A tiger at a Pine County wildlife sanctuary tested positive for the novel coronavirus that causes COVID-19, making it the second confirmed captive or domestic animal case in the state.

A Carver County house cat tested positive in June, according to the Minnesota Board of Animal Health.

"It's a good reminder that the virus can be transmitted from people to animals," said Dr. Beth Thompson, state veterinarian. People who test positive with COVID-19 or suspect they have it should avoid contact with pets and other animals to protect them from possible infection, state officials said.

"We have not seen any evidence of COVID passing from pet or wild captive cats to humans," said state Public Health Veterinarian Dr. Joni Scheftel.

Staff at the Wildcat Sanctuary in Pine County noticed in early January that there were lions, tigers and cougars that were displaying COVID-19 symptoms. After consulting with state animal health officials about testing for the virus, the U.S. Department of Agriculture's National Veterinary Services Laboratories confirmed Sabrina, a 21-year-old female Sumatran/Bengal tiger, had COVID-19.

Sanctuary officials said they didn't test all the cats with symptoms because it wouldn't have changed the course of treatment or outcome for the cats. But because of Sabrina's age and chronic health issues, she was sedated on Jan. 10, examined by the sanctuary's veterinarian and swab samples taken to be tested for COVID-19.

Sabrina has since recovered.

"Though some of the animals experienced a decrease in appetite and intermittent wheezing, they are all bright, alert and responsive under close veterinary care," said sanctuary executive director Tammy Thies. "None of the cats are showing symptoms at this time and all are expected to fully recover."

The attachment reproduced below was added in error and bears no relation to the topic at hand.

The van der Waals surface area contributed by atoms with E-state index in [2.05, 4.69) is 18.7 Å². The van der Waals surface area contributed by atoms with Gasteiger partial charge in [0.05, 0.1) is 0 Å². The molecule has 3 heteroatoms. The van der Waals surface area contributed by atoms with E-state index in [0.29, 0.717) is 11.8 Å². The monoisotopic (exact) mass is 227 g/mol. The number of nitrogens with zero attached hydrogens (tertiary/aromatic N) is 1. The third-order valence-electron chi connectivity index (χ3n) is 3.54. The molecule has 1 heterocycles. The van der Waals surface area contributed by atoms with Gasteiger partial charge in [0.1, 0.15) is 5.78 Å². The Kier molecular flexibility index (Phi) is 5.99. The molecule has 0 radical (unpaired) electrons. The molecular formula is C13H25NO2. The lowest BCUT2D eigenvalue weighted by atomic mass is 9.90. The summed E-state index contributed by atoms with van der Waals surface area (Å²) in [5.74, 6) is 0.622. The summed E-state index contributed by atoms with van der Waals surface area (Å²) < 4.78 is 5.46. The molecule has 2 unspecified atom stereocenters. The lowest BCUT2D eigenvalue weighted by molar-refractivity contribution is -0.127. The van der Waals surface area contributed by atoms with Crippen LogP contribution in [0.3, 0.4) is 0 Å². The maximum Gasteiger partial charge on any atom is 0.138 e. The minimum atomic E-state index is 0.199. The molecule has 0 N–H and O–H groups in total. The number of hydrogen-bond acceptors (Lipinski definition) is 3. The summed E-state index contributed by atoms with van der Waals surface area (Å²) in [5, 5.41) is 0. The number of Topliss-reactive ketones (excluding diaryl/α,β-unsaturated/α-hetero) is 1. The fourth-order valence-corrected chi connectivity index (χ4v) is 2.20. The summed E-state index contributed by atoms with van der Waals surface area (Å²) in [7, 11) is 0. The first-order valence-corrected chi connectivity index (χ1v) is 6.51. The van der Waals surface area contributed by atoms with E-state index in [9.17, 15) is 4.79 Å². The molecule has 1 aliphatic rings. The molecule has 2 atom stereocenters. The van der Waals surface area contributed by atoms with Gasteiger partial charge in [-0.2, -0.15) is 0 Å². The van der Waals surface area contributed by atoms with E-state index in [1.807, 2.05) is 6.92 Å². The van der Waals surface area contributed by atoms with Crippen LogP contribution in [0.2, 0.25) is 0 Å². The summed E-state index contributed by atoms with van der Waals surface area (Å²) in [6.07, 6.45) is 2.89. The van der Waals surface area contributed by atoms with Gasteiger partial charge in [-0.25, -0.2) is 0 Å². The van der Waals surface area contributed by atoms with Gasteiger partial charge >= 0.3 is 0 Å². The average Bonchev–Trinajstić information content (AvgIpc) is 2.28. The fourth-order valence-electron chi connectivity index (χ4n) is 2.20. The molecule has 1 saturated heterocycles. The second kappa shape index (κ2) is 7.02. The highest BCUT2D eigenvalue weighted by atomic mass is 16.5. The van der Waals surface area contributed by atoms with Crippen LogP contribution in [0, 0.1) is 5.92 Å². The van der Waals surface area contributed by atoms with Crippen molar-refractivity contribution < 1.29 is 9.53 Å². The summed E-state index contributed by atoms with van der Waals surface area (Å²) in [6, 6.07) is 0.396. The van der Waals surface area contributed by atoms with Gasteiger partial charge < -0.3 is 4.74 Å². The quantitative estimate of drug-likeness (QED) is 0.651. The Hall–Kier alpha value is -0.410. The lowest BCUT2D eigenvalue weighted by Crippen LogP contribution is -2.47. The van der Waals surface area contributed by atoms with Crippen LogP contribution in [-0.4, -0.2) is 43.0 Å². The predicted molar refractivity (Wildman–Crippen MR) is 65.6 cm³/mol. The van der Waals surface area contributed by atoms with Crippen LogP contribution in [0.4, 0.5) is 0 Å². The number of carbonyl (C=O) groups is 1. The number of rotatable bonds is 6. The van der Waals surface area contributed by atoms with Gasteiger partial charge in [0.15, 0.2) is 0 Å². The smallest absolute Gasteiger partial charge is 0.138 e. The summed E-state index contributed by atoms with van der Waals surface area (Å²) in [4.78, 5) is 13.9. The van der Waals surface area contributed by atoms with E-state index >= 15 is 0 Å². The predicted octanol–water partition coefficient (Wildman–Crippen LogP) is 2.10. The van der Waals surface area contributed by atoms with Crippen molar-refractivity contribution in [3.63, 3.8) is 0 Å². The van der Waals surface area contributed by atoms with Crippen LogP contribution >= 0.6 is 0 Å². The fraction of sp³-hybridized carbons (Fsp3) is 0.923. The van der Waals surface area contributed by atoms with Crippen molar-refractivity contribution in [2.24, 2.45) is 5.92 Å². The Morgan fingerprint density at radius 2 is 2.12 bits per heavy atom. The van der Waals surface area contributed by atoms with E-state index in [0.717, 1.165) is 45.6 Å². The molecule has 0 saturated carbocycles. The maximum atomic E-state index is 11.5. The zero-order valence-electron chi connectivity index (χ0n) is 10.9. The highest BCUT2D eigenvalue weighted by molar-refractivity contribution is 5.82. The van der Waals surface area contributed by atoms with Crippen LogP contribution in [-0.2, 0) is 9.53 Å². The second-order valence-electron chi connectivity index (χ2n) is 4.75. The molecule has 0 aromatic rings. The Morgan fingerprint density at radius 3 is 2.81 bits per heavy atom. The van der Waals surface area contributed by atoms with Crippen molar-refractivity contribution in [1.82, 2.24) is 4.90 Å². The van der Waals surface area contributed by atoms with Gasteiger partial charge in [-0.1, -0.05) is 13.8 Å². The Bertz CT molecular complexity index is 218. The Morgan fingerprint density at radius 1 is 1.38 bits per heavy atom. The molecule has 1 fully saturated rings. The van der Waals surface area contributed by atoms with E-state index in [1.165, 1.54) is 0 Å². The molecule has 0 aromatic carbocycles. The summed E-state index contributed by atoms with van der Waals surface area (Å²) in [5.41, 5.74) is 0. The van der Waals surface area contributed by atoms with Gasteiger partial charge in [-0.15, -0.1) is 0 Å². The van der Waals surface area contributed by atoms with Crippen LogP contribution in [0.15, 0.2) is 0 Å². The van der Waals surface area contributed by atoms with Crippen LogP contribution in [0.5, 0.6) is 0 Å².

Throughout the pandemic, sanctuary officials said they've maintained strict COVID-19 protocols, including wearing face masks, sanitizing hands and maintaining physical distance. Since the virus exposure, they've increased COVID-19 protocols, requiring caregivers to wear N95 masks and gloves when in proximity to the cats.

Sanctuary officials believe the initial exposure to the virus likely came from an asymptomatic caregiver. They believe cat-to-cat transmission happened after the initial exposure from a caregiver.

All staff and caregivers were tested and four who were diagnosed with COVID-19 have safely returned to work after quarantining. The sanctuary, which is home to 126 cats, is not open to the public.

State health officials are working closely with the sanctuary to better understand and monitor the situation. They noted the importance of investigating such cases, saying veterinarians should contact them to discuss testing and surveillance of exposed and symptomatic animals.

As the virus spreads in humans, additional animals may test positive for COVID-19. Animal testing does not reduce the availability of tests for humans, according to state officials.

The Centers for Disease Control and Prevention (CDC) has additional information on its website regarding animals and COVID-19.

Mary Lynn Smith • 612-673-4788